LA PAZ, Bolivia ( Associated Press) – With wine, beer and colored paper poured over a figure of Ekeko, god of abundance, Bolivians kicked off the Alcita, or miniatures festival, in La Paz on Tuesday.
“He helps us function a little more, he helps us have a little more strength,” Ruth Gonzales, a 37-year-old nurse, told The Associated Press. Gonzales assures that he also lights a cigarette and then puts it in his mouth so that Ekeko can fulfill her dreams.
According to tradition, Ekeko – who is represented by a short, fat man – carries goods and food and grants wishes on January 24, so people buy miniature objects to ask them to come true.
Many people gathered near Ekeko’s statue, lit cigarettes and poured wine and beer on it to give it the task to address the crisis left by the COVID-19 pandemic this year.
Milton Oyonaga, a heavy goods transporter, participates in the festival every year so that Ekeko can fulfill his dream of “wealth, prosperity for all Bolivian families”. In his hands he took a figure of the deity and several small bills.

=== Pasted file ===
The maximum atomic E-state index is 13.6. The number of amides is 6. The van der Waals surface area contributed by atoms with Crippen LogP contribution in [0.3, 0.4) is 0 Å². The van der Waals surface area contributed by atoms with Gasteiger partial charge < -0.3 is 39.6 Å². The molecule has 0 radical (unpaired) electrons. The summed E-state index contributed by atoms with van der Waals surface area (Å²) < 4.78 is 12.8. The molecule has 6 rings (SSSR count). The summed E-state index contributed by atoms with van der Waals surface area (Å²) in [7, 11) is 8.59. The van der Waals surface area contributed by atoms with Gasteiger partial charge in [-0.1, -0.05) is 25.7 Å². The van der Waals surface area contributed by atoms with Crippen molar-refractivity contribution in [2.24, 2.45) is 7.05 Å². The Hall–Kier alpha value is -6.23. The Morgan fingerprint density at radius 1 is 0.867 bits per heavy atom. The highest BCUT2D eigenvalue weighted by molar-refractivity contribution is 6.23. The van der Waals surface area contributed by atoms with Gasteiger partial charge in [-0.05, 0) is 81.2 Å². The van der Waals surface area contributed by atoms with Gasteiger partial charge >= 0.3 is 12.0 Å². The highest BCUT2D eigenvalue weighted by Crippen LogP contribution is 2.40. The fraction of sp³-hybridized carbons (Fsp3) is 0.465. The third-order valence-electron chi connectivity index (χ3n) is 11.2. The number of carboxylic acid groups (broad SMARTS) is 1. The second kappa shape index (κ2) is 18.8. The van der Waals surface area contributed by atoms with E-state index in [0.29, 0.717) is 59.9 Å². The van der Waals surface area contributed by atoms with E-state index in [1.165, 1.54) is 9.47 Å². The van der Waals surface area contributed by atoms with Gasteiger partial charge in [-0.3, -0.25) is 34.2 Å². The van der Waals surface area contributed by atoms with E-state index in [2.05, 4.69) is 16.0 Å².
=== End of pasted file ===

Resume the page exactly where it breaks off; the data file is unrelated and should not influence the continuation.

This year the festival included among its novelties dozens of replicas of the soccer World Cup that Argentina won in its last edition. In the neighboring town of El Alto, replicas of the cups turned into piggy banks were sold.
The celebration has its origins in the ancient beliefs of Andean pre-Hispanic peoples and has managed to overcome time and even the veto of the Catholic Church, which abolished the cult during the colonial period, considering it atheistic according to anthropologists. Tried to do Ekeko himself has transformed over the years.
Alsita is an Aymara word meaning “buy me.” The fair, of indigenous origin, usually brings together thousands of Aymara artisans, believers and magicians, along with more than 5,000 merchants. The fair lasts for about a month in the center of La Paz.